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Mongol: The Rise of Genghis Khan
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Award-winning Russian filmmaker Sergei Bodrov illuminates the life and legend of Genghis Khan in his stunning historical epic, MONGOL. Based on leading scholarly accounts, MONGOL delves into the dramatic and harrowing early years of the ruler who was born as Temudgin in 1162. As it follows Temudgin from his perilous childhood to the battle that sealed his destiny, the film paints a multidimensional portrait of the future conqueror, revealing him not as the evil brute of hoary stereotype, but as an inspiring, fearless and visionary leader. MONGOL shows us the making of an extraordinary man, and the foundation on which so much of his greatness rested: his relationship with his wife, Borte, his lifelong love and most trusted advisor.]]>
First entry in a proposed trilogy, Mongol vividly captures the beauty and brutality of ancient Mongolia. Beginning in 1172 and ending in 1206, Sergei Bodrov's Oscar-nominated epic presents future conqueror Ghengis Khan as more lover--and fighter--than diplomat. Against his father Esegui's wishes, nine-year-old Temudjin chooses his own bride, whom he marries in the years to come. Hopes for the future, however, turns to thoughts of vengeance when the clan forsakes the boy upon Esegui's death. While Temudjin (now played by Zatoichis Tadanobu Asano, a quietly commanding presence) makes his way in a cruel world, turncoat Targutai (Amadu Mamadakov) becomes the new khan. When an opposing clan kidnaps Temudjins wife, Börte (Khulan Chuluun), he eventually retrieves her, but betrays blood brother Jamukha (Sun Honglei, Seven Swords) in the process, leading to further enslavement and more Kurasawa-style slicing and dicing. Throughout his travails, Temudjin comes to believe that Mongols must unite to share the same language, culture, and set of values. Sustained by his faith in the god Tengri and the devotion of Börte, Temudjin sets out to wrest control of Mongolia from Jamukha and his women and children-killing hordes. Except for an over-reliance on CGI during the climactic battle sequence, Mongol equals the scope and grandeur of historical predecessors, like Braveheart and Hero. If much of the cast is Chinese and Japanese, Bodrov, who directed Prisoner of the Mountains, conjures up authenticity through detailed costumes, Mongolian dialogue, and remote Central Asian locations. --Kathleen C. Fennessy
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On a personal note I've studied... no no not of schooling but as schooling just for my own personal knowledge ... I love learning of people in history ... Warriors in part to learn not only of who they were as Warriors but who they were as people and you really did capture that and I thank you for that especially ... Genghis Khan who doesn't usually get a fair shake in movies.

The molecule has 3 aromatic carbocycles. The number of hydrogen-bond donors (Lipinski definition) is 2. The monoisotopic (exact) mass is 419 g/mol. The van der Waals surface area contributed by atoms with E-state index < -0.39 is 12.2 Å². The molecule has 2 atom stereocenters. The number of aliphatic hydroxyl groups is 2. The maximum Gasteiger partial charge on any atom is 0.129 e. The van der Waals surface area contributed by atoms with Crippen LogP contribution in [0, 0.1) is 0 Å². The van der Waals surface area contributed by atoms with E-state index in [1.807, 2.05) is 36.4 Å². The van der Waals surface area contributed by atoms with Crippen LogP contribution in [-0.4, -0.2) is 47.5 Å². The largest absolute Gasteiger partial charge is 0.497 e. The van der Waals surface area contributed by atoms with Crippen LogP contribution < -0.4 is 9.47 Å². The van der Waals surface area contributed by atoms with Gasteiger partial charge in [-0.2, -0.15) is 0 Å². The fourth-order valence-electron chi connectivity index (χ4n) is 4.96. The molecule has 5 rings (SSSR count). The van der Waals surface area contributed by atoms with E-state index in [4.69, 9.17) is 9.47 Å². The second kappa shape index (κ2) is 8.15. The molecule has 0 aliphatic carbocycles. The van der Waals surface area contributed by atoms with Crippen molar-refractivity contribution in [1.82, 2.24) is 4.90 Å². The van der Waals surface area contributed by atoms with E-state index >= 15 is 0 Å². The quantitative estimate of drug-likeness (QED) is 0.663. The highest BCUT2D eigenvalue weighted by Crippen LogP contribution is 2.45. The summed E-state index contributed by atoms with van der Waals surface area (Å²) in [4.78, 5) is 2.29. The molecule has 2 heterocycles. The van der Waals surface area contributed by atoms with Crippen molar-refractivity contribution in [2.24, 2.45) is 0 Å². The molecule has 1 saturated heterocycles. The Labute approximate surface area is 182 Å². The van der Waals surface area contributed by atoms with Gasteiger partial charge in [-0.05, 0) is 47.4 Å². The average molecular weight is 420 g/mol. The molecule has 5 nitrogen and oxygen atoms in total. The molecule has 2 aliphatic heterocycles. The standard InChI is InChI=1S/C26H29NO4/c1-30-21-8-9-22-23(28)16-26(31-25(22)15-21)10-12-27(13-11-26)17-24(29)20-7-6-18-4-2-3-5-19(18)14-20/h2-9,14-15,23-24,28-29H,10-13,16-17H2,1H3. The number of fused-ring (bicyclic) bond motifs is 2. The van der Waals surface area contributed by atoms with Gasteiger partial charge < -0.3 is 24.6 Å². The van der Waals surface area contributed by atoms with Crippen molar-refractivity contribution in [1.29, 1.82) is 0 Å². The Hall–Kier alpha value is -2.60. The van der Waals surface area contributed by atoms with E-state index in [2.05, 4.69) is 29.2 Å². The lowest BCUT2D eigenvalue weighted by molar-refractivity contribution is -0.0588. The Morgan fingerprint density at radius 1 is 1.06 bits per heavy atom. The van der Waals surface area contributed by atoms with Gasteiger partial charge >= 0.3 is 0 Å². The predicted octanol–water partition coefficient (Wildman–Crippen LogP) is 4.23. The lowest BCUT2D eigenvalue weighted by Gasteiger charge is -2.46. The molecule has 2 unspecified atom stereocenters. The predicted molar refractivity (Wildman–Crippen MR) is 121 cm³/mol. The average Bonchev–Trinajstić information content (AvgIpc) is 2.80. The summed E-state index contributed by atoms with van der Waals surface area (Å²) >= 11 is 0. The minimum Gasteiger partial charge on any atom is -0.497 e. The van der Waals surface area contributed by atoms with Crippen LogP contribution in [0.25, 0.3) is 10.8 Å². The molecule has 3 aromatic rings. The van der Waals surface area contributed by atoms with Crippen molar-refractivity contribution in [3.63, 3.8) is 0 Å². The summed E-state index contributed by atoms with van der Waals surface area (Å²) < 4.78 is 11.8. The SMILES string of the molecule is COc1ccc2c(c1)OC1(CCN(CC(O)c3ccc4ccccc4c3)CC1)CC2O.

thank you for telling the story and the way that history did not remember him ...
Kathy from Vacaville California
I am no more qualified than anyone to discuss how accurately this movie portrays the life story of Genghis Khan, though as a descendent of Mongols and having traveled extensively in the footsteps of Temüjin by way of foot, camel and jeep I can say that much of what I saw such as the sharing of milk, the blessing over it, the drunken parties, the relationships of the Mongolians with their families and with each other, and the background scenery of much of this movie is dead-on accurate. I've been there ... the movie, in a sometimes idealized way, often shows us exactly what Temüjin himself saw 900 years ago.
Taken as a movie, not a history book, the cinematography is excellent. The music is eerily accurate as a popularized version of exactly what camel herders and local entertainers performed for me and have performed for others for centuries. The costumes were romanticized, of course, in most cases. There were times it was hard to focus that we are talking about the 12th century and the movie's costuming simply jumped all over time and space.
I am extremely happy that the dialogue of the Mongolian actors was in their native dialect (while the Chinese actors spoke Mandarin and some of the other characters spoke in a Turkic dialect). With my limited knowledge of the Mongolian language I recognized what the people I lived with in Mongolia spoke to me. The sub-titles were well done. To dub the dialogue into the local language of the movie's viewer would have utterly destroyed the movie.
I'm not sure what I expected from this movie before seeing it, maybe a preachy documentary or something featuring Tom Cruise and Kim Kardashian in the lead roles to sell at the box office, unfortunately if Hollywood made this movie that may actually have been the case. It was easy to ease into the more casual and less hammy acting of the actors who were chosen. There were no miscasts, although Honglei Sun as Jamukha might be just a little over the top with his backaches and neckaches.
Watch the movie with an open and relaxed mind and tune in on the many subtleties used to help us understand the conditions and circumstances that formed one of the most memorable people in all of history. Take time to dissect the battle scenes to see how Temüjin progressed from being the underdog to becoming Genghis Khan, perhaps the most brilliant military strategians of all time. And do read the subtitles, there aren't that many of them.
I highly recommend this movie.